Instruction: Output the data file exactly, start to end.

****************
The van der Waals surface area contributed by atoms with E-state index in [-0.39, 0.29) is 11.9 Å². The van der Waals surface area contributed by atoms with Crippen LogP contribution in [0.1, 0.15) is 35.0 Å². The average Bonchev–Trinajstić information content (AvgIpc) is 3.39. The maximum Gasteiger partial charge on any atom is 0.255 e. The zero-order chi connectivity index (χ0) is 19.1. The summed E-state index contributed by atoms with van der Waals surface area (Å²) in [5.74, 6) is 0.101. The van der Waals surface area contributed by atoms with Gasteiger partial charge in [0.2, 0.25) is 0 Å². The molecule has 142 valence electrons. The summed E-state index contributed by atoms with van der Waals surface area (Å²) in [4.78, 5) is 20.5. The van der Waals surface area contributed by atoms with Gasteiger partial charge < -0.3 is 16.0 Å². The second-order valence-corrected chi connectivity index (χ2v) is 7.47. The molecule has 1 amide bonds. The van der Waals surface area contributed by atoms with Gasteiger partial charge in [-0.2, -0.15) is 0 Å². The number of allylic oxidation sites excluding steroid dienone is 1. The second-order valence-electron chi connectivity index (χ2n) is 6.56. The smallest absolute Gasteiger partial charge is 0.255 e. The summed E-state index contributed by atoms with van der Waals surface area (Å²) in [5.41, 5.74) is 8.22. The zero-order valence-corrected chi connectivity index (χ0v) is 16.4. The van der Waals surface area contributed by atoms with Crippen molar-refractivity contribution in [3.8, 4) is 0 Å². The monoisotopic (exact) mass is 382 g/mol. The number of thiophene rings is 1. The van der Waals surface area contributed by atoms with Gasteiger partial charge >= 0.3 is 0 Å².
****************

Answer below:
The van der Waals surface area contributed by atoms with E-state index in [-0.39, 0.29) is 11.9 Å². The van der Waals surface area contributed by atoms with Crippen LogP contribution in [0.1, 0.15) is 35.0 Å². The average Bonchev–Trinajstić information content (AvgIpc) is 3.39. The maximum Gasteiger partial charge on any atom is 0.255 e. The zero-order chi connectivity index (χ0) is 19.1. The summed E-state index contributed by atoms with van der Waals surface area (Å²) in [5.74, 6) is 0.101. The van der Waals surface area contributed by atoms with Gasteiger partial charge in [0.2, 0.25) is 0 Å². The molecule has 142 valence electrons. The summed E-state index contributed by atoms with van der Waals surface area (Å²) in [4.78, 5) is 20.5. The van der Waals surface area contributed by atoms with Gasteiger partial charge < -0.3 is 16.0 Å². The second-order valence-corrected chi connectivity index (χ2v) is 7.47. The molecule has 1 amide bonds. The van der Waals surface area contributed by atoms with Gasteiger partial charge in [-0.2, -0.15) is 0 Å². The number of allylic oxidation sites excluding steroid dienone is 1. The second-order valence-electron chi connectivity index (χ2n) is 6.56. The smallest absolute Gasteiger partial charge is 0.255 e. The summed E-state index contributed by atoms with van der Waals surface area (Å²) in [5.41, 5.74) is 8.22. The zero-order valence-corrected chi connectivity index (χ0v) is 16.4. The van der Waals surface area contributed by atoms with Crippen molar-refractivity contribution in [3.8, 4) is 0 Å². The monoisotopic (exact) mass is 382 g/mol. The number of thiophene rings is 1. The van der Waals surface area contributed by atoms with Gasteiger partial charge >= 0.3 is 0 Å².